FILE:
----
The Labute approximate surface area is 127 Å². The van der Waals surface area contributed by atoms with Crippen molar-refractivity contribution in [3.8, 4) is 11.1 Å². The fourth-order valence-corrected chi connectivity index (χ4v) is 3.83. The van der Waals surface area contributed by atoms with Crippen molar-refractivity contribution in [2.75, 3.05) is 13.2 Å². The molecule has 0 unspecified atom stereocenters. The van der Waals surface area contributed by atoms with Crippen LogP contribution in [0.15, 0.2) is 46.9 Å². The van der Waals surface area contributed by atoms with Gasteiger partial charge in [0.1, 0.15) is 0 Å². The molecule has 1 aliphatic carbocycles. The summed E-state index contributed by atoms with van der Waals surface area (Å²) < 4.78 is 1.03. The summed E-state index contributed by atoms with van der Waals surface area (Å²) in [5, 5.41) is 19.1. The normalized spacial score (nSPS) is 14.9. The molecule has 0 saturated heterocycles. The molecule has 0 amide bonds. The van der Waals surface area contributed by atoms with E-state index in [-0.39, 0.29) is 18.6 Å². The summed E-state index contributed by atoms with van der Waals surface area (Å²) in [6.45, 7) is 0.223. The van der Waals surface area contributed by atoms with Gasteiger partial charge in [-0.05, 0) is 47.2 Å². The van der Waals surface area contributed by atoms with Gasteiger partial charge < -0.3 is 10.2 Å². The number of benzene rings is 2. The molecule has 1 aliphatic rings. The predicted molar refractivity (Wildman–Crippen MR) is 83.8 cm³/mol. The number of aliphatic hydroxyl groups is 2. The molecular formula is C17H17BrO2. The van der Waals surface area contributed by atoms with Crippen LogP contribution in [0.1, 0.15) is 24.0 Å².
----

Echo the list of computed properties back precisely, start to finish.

The Labute approximate surface area is 127 Å². The van der Waals surface area contributed by atoms with Crippen molar-refractivity contribution in [3.8, 4) is 11.1 Å². The fourth-order valence-corrected chi connectivity index (χ4v) is 3.83. The van der Waals surface area contributed by atoms with Crippen molar-refractivity contribution in [2.75, 3.05) is 13.2 Å². The molecule has 0 unspecified atom stereocenters. The van der Waals surface area contributed by atoms with Crippen LogP contribution in [0.15, 0.2) is 46.9 Å². The van der Waals surface area contributed by atoms with Gasteiger partial charge in [0.1, 0.15) is 0 Å². The molecule has 1 aliphatic carbocycles. The summed E-state index contributed by atoms with van der Waals surface area (Å²) < 4.78 is 1.03. The summed E-state index contributed by atoms with van der Waals surface area (Å²) in [5, 5.41) is 19.1. The normalized spacial score (nSPS) is 14.9. The molecule has 0 saturated heterocycles. The molecule has 0 amide bonds. The van der Waals surface area contributed by atoms with E-state index in [-0.39, 0.29) is 18.6 Å². The summed E-state index contributed by atoms with van der Waals surface area (Å²) in [6.45, 7) is 0.223. The van der Waals surface area contributed by atoms with Gasteiger partial charge in [-0.05, 0) is 47.2 Å². The van der Waals surface area contributed by atoms with Gasteiger partial charge < -0.3 is 10.2 Å². The number of benzene rings is 2. The molecule has 1 aliphatic rings. The predicted molar refractivity (Wildman–Crippen MR) is 83.8 cm³/mol. The number of aliphatic hydroxyl groups is 2. The molecular formula is C17H17BrO2. The van der Waals surface area contributed by atoms with Crippen LogP contribution in [0.1, 0.15) is 24.0 Å².